Of course, there are many more dunder methods and these are just a part of the whole Python built-in method list. To get the hang of it, it requires practice. Also, you can list all the dunder methods with code. To explore we can use the __dict__ method, simply type this:


According to Python documentation, every object has an attribute, which is denoted in __dict__. This dictionary method is also called mappingproxy. We will go through the __dict__ method in the following example.

Now let’s imagine that we want to create a school class that contains details about student grades. What we also want, is an easy way to count out the students. Let’s code this.

class Student:
    def __init__(self, ids, name):
        self.ids, = ids, name

    def __str__(self):
        return f"Student: {}, ID: {self.ids}"

# class Student, requires ID and Name of student, uses str() to return the student

class School:
    def __init__(self, students, grades):
        self.students, self.grades = students, grades

    def __len__(self):
        return len(self.students)

# class School, requires student – uses object from class Student, and grades, len() returns the number of students

students = [
    Student(1, "Billy"),
    Student(2, "Ann"),
    Student(3, "Chris"),
]  # creating object students
grades = ["C-", "B", "A+"]  # creating the grades for each student

school = School(students, grades)  # creating object School with the created values
print(len(school))  # returning the number of students in the school

This works, but what if we want to manage the student grades? So far, students are not accessible, let’s try __setitem__ and __getitem__.

class Student:
    def __init__(self, ids, name):
        self.ids, = ids, name

    def __str__(self):
        return f"Student: {}, ID: {self.ids}"

class School:
    def __init__(self, student, grades):
        self.student, self.grades = student, grades

    def __len__(self):
        return len(self.student)

    # ADDED: Change the grade of a certain student
    def __setitem__(self, key, value):
        self.grades[key] = value

    # ADDED: Return the grade from a certain student
    def __getitem__(self, key):
        return self.student[key].name, self.grades[key]

students = [Student(1, "Billy"), Student(2, "Ann"), Student(3, "Chris")]
grades = ["C-", "B", "A+"]

school = School(students, grades)

print(school[0])  # Prints the 0th student, name and grade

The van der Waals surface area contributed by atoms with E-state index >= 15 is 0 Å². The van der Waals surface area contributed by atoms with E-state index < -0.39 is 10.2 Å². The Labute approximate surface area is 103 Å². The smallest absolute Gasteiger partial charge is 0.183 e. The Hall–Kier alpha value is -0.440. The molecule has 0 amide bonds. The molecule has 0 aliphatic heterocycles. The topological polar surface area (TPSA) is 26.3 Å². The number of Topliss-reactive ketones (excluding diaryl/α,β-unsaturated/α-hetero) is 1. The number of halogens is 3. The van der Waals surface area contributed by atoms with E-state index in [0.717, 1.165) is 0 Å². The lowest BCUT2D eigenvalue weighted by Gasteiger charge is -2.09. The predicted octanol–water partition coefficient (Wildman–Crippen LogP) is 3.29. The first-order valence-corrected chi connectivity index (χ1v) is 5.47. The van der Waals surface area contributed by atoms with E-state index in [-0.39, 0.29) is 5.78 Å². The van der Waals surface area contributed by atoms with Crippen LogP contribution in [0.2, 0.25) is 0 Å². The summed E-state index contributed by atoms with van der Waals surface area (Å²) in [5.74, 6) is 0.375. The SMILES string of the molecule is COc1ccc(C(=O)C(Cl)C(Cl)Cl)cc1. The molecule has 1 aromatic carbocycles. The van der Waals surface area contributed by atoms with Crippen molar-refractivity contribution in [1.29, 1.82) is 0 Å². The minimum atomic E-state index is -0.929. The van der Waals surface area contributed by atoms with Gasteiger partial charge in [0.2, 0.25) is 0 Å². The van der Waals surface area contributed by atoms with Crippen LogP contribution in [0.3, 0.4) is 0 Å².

school[0] = "B"  # Billy got a ‘B’ now!
print(school[0])  # Prints the 0th student, name and grade again, only updated.


('Billy', 'C-')
('Billy', 'B')

Now, let’s call the __dict__ method from the class names. 


{'__module__': '__main__', '__init__': <function School.__init__ at 0x7fe920594560>, '__len__': <function School.__len__ at 0x7fe9205945f0>, '__setitem__': <function School.__setitem__ at 0x7fe920594680>, '__getitem__': <function School.__getitem__ at 0x7fe920594710>, '__dict__': <attribute '__dict__' of 'School' objects>, '__weakref__': <attribute '__weakref__' of 'School' objects>, '__doc__': None}

{'__module__': '__main__', '__init__': <function Student.__init__ at 0x7fe920594440>, '__str__': <function Student.__str__ at 0x7fe9205944d0>, '__dict__': <attribute '__dict__' of 'Student' objects>, '__weakref__': <attribute '__weakref__' of 'Student' objects>, '__doc__': None}

This method allows us to observe the functionalities built in the classes. It is also possible to call the dict method to access specific functions, simply by typing:


and the output is:

<function School.__init__ at 0x7f4bc1b8b560>

This is another useful feature in Python that allows users to analyze huge classes easily. Having all these ‘tricks up the sleeve’ is exceptionally important when a problem occurs. To master the dunder methods, you need to implement code on your own. Certain things can only be learned through typing code. These magic methods are extremely useful to make a class interactive. They make the class compatible with the built-in methods. Another bonus is that you don’t need to remember the name of the function, you just remember the built-in methods. This way, Python is consistent with its syntax.